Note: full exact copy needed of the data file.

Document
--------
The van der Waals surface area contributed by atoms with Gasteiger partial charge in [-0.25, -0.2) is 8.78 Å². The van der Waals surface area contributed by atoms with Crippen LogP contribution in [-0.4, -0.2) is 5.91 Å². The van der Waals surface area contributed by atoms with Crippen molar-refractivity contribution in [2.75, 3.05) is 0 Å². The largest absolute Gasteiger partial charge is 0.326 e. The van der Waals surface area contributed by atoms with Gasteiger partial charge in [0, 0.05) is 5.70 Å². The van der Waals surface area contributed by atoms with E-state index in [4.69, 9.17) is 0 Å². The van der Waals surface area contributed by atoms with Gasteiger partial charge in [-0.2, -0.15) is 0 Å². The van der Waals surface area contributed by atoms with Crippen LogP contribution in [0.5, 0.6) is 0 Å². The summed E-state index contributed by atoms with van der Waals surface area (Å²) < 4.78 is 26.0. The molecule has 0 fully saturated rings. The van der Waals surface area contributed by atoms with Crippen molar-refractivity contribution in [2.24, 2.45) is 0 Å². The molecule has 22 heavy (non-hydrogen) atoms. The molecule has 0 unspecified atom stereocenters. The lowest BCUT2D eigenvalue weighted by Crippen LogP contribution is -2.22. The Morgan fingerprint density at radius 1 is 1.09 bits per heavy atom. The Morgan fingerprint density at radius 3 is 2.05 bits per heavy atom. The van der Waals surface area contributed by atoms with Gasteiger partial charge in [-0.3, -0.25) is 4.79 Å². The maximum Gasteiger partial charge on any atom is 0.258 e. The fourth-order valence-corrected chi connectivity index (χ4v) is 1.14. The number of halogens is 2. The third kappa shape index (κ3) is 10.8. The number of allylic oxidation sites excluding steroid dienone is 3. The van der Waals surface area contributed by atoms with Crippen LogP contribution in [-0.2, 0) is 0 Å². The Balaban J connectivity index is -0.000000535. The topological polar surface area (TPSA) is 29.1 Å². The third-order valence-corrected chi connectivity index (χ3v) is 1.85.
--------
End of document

The van der Waals surface area contributed by atoms with Gasteiger partial charge in [-0.25, -0.2) is 8.78 Å². The van der Waals surface area contributed by atoms with Crippen LogP contribution in [-0.4, -0.2) is 5.91 Å². The van der Waals surface area contributed by atoms with Crippen molar-refractivity contribution in [2.75, 3.05) is 0 Å². The largest absolute Gasteiger partial charge is 0.326 e. The van der Waals surface area contributed by atoms with Gasteiger partial charge in [0, 0.05) is 5.70 Å². The van der Waals surface area contributed by atoms with E-state index in [4.69, 9.17) is 0 Å². The van der Waals surface area contributed by atoms with Gasteiger partial charge in [-0.2, -0.15) is 0 Å². The van der Waals surface area contributed by atoms with Crippen LogP contribution in [0.5, 0.6) is 0 Å². The summed E-state index contributed by atoms with van der Waals surface area (Å²) < 4.78 is 26.0. The molecule has 0 fully saturated rings. The van der Waals surface area contributed by atoms with Crippen molar-refractivity contribution in [2.24, 2.45) is 0 Å². The molecule has 22 heavy (non-hydrogen) atoms. The molecule has 0 unspecified atom stereocenters. The lowest BCUT2D eigenvalue weighted by Crippen LogP contribution is -2.22. The Morgan fingerprint density at radius 1 is 1.09 bits per heavy atom. The Morgan fingerprint density at radius 3 is 2.05 bits per heavy atom. The van der Waals surface area contributed by atoms with Gasteiger partial charge in [-0.3, -0.25) is 4.79 Å². The maximum Gasteiger partial charge on any atom is 0.258 e. The fourth-order valence-corrected chi connectivity index (χ4v) is 1.14. The number of halogens is 2. The third kappa shape index (κ3) is 10.8. The number of allylic oxidation sites excluding steroid dienone is 3. The van der Waals surface area contributed by atoms with Crippen LogP contribution in [-0.2, 0) is 0 Å². The Balaban J connectivity index is -0.000000535. The topological polar surface area (TPSA) is 29.1 Å². The third-order valence-corrected chi connectivity index (χ3v) is 1.85.